The Heart & Arrows viewer, Idealscope, and ASET will only show your diamond's light leakage/return, contrast, and symmetry. Its fire and scintillation will depend on precise cut proportions. So, while they are great tools, they are not the end-all-be-all sparkle parameter. Cut, as always, is the most important.
The way you should go about choosing your diamond is to narrow down your search to the best three options that you could find! All these options should be within the perfect diamond proportions for round cut diamonds. Then, in order to make the best decision, you should look at the Idealscope and ASET images of each diamond.
For diamonds advertised as hearts & arrows diamonds, it is also vital to check the hearts image to make out which diamond has the better symmetry. Making these kinds of decisions can be tough sometimes and so you will have to know exactly what to pay attention to in every image.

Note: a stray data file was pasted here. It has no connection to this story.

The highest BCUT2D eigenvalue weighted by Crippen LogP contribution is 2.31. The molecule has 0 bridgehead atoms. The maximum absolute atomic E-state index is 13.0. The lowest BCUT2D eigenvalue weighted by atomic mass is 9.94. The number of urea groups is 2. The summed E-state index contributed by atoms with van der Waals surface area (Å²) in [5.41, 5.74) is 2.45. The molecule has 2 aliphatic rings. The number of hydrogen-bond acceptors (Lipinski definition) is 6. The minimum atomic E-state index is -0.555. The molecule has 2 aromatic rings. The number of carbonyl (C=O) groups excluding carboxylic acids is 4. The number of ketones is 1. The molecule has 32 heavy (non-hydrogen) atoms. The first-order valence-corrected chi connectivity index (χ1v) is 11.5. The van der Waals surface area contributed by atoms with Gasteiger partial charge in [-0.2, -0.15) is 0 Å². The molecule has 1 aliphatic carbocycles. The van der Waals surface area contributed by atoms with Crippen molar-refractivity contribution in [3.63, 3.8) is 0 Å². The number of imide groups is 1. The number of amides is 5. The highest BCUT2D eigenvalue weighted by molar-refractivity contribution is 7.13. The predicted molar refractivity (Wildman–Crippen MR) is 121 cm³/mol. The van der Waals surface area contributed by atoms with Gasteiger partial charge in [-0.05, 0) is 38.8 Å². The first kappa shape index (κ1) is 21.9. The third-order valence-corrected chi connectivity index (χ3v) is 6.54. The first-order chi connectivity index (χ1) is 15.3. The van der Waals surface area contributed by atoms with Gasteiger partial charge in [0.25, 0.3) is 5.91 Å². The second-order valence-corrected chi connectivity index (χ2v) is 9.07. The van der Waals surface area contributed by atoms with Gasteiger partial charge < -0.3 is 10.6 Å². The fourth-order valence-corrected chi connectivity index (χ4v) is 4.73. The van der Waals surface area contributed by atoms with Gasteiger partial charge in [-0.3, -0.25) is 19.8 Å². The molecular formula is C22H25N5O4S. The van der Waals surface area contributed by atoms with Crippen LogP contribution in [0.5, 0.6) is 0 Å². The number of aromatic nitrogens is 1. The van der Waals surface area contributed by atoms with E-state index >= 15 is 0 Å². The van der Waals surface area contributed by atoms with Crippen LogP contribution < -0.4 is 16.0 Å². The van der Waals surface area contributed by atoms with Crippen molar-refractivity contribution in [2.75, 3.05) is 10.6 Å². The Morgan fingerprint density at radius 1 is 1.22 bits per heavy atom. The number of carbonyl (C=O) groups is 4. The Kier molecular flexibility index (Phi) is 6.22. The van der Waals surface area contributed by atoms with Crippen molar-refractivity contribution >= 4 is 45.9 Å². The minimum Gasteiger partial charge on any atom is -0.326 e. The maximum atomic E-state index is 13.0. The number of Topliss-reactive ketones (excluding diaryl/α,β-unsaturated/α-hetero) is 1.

GIA does not recognize hearts & arrows as a component of cut grade. This is partly due to the fact that the presence of the pattern is not a guarantee of cut. Occasionally you will see a hearts & arrows notation on a GIA certificate. This is simply GIA noting that an H&A insciption is present on the girdle of the diamond. This is provided as information only, not as a confirmation of the presence or quality of any hearts & arrows pattern in the diamond itself.
We believe the best approach to hearts & arrows is not to be carried away by the marketing of the pattern. One of the reasons GIA (and AGS) do not incorporate or acknowledge H&A in their grading is that it has never been shown to be preferred by consumers in blind tests. While the pattern has an emotional appeal, its actual affect on appearance is debated.